Castration in Calves

Castration in Calves

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  Cattle General Health CareCattle Castration  

Castration in Calves

Dr. Colleen Lewis / December 12, 2016

Calves are typically born with two descended testicles that have left the body cavity and dropped into the scrotum. There are quite a few different ways to remove the testicles, or castrate a calf. which can be performed as early as one day of age and all the way into adulthood.

The younger the calf’s age at the time of castration, the lower the discomfort level of the procedure. It is recommended to use a non-steroidal anti-inflammatory drug (NSAID) at the time of castration to keep calves comfortable and up eating and drinking. When using the open castration method, I try to keep the calves pretty quiet for the first 24 hours to keep bleeding to a minimum. Most of the calves do not bleed at all, or just a few drops when exiting the treatment area.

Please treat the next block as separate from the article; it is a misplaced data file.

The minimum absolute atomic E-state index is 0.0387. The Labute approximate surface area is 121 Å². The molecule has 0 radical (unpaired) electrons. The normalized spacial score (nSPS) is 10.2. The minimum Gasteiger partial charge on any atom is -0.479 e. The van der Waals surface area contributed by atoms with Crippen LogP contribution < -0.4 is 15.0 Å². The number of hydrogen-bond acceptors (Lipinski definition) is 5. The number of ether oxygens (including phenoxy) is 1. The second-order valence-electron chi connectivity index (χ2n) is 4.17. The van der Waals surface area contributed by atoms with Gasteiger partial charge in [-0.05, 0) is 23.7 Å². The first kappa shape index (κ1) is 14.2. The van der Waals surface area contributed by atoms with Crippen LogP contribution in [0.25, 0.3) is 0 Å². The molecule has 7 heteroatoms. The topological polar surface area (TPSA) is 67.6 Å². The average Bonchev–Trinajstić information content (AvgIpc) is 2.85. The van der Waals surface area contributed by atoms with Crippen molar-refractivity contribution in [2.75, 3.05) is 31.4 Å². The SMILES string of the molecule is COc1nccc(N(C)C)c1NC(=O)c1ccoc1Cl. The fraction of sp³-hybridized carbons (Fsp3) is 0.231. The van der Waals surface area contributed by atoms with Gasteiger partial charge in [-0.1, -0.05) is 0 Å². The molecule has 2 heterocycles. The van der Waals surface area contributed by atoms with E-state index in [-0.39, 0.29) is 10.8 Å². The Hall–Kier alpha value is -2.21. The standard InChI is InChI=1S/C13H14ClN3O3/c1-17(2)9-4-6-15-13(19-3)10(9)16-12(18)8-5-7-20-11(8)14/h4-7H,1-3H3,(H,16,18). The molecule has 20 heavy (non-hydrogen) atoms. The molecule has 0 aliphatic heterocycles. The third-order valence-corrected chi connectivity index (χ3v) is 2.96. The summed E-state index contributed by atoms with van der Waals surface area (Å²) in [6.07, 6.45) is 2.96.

Avoiding other procedures at the same time as castration makes a lot of sense: weaning and vaccinations can add quite a bit of stress. Castrating calves at least two weeks prior to weaning will keep the calves calm and less likely to break with stress related diseases. These calves will also continue to nurse and exercise to reduce swelling as they follow their dams around the pasture. If castrating weaned calves, I have my producers go into the pen at least twice a day and stand all the calves up to make sure they are comfortable and encourage them toward the bunk after the first 12 hours. Show steers will need to be hand walked a couple of times per day as needed to reduce swelling.

About the Author
Dr. Colleen Lewis is a 1996 graduate of Kansas State University, College of Veterinary Medicine. Her career has taken her to many places as a practice owner, consultant, embryologist, and mentor. She enjoys mixed animal practice, teaching, traveling, farming and high school sports with her husband, Andrew and their three boys.

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